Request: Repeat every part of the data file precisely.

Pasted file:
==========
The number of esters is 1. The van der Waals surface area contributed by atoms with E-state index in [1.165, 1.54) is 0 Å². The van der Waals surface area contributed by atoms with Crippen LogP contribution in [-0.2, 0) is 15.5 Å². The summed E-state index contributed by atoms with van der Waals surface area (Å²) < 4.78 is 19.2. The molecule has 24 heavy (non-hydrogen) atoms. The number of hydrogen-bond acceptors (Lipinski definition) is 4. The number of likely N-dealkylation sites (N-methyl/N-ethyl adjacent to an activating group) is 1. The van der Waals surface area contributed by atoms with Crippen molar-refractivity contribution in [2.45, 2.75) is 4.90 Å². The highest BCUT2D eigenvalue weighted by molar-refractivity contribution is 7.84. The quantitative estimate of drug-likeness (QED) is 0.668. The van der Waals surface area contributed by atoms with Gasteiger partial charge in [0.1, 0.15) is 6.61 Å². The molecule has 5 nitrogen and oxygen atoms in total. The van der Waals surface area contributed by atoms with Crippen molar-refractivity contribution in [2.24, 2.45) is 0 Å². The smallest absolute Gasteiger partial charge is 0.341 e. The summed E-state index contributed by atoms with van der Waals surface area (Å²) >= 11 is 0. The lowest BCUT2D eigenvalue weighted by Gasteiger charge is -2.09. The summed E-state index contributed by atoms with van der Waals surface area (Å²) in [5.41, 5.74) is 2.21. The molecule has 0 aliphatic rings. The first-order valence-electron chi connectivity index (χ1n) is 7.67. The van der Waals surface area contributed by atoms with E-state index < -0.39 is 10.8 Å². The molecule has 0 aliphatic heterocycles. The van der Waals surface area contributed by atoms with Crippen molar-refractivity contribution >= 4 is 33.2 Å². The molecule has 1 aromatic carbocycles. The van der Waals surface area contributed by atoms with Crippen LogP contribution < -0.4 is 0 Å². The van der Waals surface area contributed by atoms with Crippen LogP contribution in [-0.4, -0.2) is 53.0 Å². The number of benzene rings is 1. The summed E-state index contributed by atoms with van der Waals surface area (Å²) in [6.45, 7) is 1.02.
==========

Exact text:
The number of esters is 1. The van der Waals surface area contributed by atoms with E-state index in [1.165, 1.54) is 0 Å². The van der Waals surface area contributed by atoms with Crippen LogP contribution in [-0.2, 0) is 15.5 Å². The summed E-state index contributed by atoms with van der Waals surface area (Å²) < 4.78 is 19.2. The molecule has 24 heavy (non-hydrogen) atoms. The number of hydrogen-bond acceptors (Lipinski definition) is 4. The number of likely N-dealkylation sites (N-methyl/N-ethyl adjacent to an activating group) is 1. The van der Waals surface area contributed by atoms with Crippen molar-refractivity contribution in [2.45, 2.75) is 4.90 Å². The highest BCUT2D eigenvalue weighted by molar-refractivity contribution is 7.84. The quantitative estimate of drug-likeness (QED) is 0.668. The van der Waals surface area contributed by atoms with Gasteiger partial charge in [0.1, 0.15) is 6.61 Å². The molecule has 5 nitrogen and oxygen atoms in total. The van der Waals surface area contributed by atoms with Crippen molar-refractivity contribution in [2.24, 2.45) is 0 Å². The smallest absolute Gasteiger partial charge is 0.341 e. The summed E-state index contributed by atoms with van der Waals surface area (Å²) >= 11 is 0. The lowest BCUT2D eigenvalue weighted by Gasteiger charge is -2.09. The summed E-state index contributed by atoms with van der Waals surface area (Å²) in [5.41, 5.74) is 2.21. The molecule has 0 aliphatic rings. The first-order valence-electron chi connectivity index (χ1n) is 7.67. The van der Waals surface area contributed by atoms with E-state index < -0.39 is 10.8 Å². The molecule has 0 aliphatic heterocycles. The van der Waals surface area contributed by atoms with Crippen molar-refractivity contribution >= 4 is 33.2 Å². The molecule has 1 aromatic carbocycles. The van der Waals surface area contributed by atoms with Crippen LogP contribution < -0.4 is 0 Å². The van der Waals surface area contributed by atoms with Crippen LogP contribution in [-0.4, -0.2) is 53.0 Å². The number of benzene rings is 1. The summed E-state index contributed by atoms with van der Waals surface area (Å²) in [6.45, 7) is 1.02.